About Kim Korn
The path we take in life shapes us while shaping the world around us. From as early as I can remember on my path I wanted to design and development of things of value. This led to nurturing of my sense of design for two years in architecture school at Iowa State University. But my dream of being the next Frank Lloyd Wright was off the mark so I moved on to explore creating value elsewhere.
What I discovered—my intrigue for business—surprised me. My initial interest soon turned into a life-long passion. I pursued finance at the University of Iowa —the field blending ethereal economics with analytic accounting that provides a lens into the world of business. This turned out to be one of many steps towards understanding businesses and the organizations that carry them out. Taking a real liking to finance in particular and business in general, I not only earned an MBA in Finance, but supplemented it with a year’s worth of computer science courses, tutored statistics, taught the undergraduate corporate finance course for two years, performed research that became published, and took a bunch of doctorate level finance courses just for fun.
Next I stepped into Arthur Andersen’s (now Accenture) three week programming boot camp in St. Charles, Illinois to begin my consulting career designing and developing information systems. Between my years there and many more at Andersen Corporation (the window maker), my career encompassed full-fledged business process design, organization development, innovation of current businesses, development of startup businesses, several corporate, business, and departmental strategy formations and strategic initiatives to carry them out, and a plethora of company transformation efforts.
During this time I acted as an external consultant, internal consultant, staff manager, line manager, corporate program manager, and executive. This stage of my journey had lots of action, incredible progress, dramatic victories, some painful failures, and abundant learning. But throughout this whole time, a notion nagged at me more and more, a proverbial elephant in the room largely ignored.
From leading, participating directly in, and advising a host of strategy develop efforts, involving well-intended executives, outside-the-box independent consultants, prestigious academics, and several iconic paragons of the strategy consulting industry—not once did we develop a corporate or business strategy with an explicitly defined competitive advantage nor did we directly address how become capable of doing such a thing. Ouch! But we were not unusual. I noticed this to be true of most other companies as well.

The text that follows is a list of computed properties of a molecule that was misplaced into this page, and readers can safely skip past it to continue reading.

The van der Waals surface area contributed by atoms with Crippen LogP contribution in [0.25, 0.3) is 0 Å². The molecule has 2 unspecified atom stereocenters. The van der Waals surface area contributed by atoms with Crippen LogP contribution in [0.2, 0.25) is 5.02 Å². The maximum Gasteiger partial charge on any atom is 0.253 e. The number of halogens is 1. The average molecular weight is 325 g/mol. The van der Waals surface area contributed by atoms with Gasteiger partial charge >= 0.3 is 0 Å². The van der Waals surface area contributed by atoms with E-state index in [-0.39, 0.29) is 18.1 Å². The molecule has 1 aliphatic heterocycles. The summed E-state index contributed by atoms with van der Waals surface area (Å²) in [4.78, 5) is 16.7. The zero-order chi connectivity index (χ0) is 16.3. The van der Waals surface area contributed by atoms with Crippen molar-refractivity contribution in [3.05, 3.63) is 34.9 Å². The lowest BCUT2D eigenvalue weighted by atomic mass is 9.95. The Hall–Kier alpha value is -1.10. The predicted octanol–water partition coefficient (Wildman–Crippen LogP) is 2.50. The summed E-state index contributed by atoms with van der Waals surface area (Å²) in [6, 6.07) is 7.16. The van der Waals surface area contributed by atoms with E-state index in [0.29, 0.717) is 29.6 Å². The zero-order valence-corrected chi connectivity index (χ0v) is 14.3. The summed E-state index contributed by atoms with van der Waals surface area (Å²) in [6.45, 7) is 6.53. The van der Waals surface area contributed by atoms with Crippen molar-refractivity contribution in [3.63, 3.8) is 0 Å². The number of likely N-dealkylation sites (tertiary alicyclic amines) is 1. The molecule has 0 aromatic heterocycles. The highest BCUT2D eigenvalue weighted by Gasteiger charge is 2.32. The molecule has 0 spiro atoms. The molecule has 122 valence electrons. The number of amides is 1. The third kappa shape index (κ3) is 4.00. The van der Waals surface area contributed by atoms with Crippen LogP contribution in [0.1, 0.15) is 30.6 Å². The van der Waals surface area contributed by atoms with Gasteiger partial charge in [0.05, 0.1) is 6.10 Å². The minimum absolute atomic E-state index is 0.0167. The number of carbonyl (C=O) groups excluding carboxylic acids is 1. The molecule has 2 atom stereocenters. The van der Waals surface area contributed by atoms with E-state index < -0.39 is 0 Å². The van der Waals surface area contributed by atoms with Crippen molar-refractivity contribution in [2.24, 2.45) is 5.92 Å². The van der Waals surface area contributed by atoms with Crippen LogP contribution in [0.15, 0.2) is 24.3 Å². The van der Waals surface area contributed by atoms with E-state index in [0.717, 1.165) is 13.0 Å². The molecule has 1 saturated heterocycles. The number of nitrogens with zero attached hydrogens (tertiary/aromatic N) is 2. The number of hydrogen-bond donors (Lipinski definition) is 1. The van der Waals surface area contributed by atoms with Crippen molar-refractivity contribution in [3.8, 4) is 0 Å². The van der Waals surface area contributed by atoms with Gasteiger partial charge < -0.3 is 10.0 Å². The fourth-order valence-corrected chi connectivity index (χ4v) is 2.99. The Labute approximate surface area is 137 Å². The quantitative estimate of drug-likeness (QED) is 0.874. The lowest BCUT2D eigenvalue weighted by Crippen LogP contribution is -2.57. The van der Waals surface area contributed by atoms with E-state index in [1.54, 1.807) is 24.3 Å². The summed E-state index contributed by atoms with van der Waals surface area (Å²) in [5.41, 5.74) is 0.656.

Upon leaving the corporate world, the nagging question took over my life – just how does an enterprise create persistent advantage? I pledged I would find the answer to bring to a world that sorely needed it. I launched into, as I now see with hindsight, an unbelievable depth of research to get to the bottom of what enterprises ought to do in order to thrive indefinitely.
My first revelation: this was not an issue of strategy creation, strategic planning, or strategic management. It was a management challenge. I came to realize that the ultimate objective of management is to create persistent advantage in a world where all enterprises tend toward mediocrity over time. Management needs to generate new opportunities to create value first, next create value for customers in the present, then avoid destroying value second, and lastly administer companies. It seems most management, both the business leaders and management methods, have this exactly backwards at best and only focus on administration as the norm.
During my research I also drew upon my line, staff, project, and program management experiences with responsibility for literally hundreds of projects in various companies with teams managed under a wide variety of methods. I recalled that the wide variety of methods achieved different behaviors, performance levels, and results.
Along with the assistance and support from others, especially Joe Pine’s unflagging support and direct assistance, my initial journey to discover how enterprises can produce persistent advantage bore great fruit. It resulted in the definition of a new way of managing that creates perpetual enterprise rejuvenation, what I call regenerative managing.
As it turns out, strategic success and competitive advantage is not a plan or planning expertise, as I once thought it was, but it comes from the capability within a company to perpetually discover and develop new ways of creating and capturing value. Any particular advantage is contextual, unique to a particular business and time. Therefore the question of a given company’s strategy cannot be answered directly, but only one step removed, by its way of managing designed from the bottom up to produce artistry – the business competence to thrive indefinitely.
So the answer to that nagging question: Get your enterprise’s managing right – make it regenerative. From there emerges your enterprise’s artistry competence to orchestrate robust exploration and effective exploitation to continually recreate unique value within its ecosystem. Only firms that exhibit such competence regenerate themselves to thrive indefinitely.
I hope you have as much enjoyment learning about regenerative management as I have had in discovering and defining it.
Stay in Touch
Email me at kim(at)CreateAdvantage.com
Call me at +1 (651) 402-3900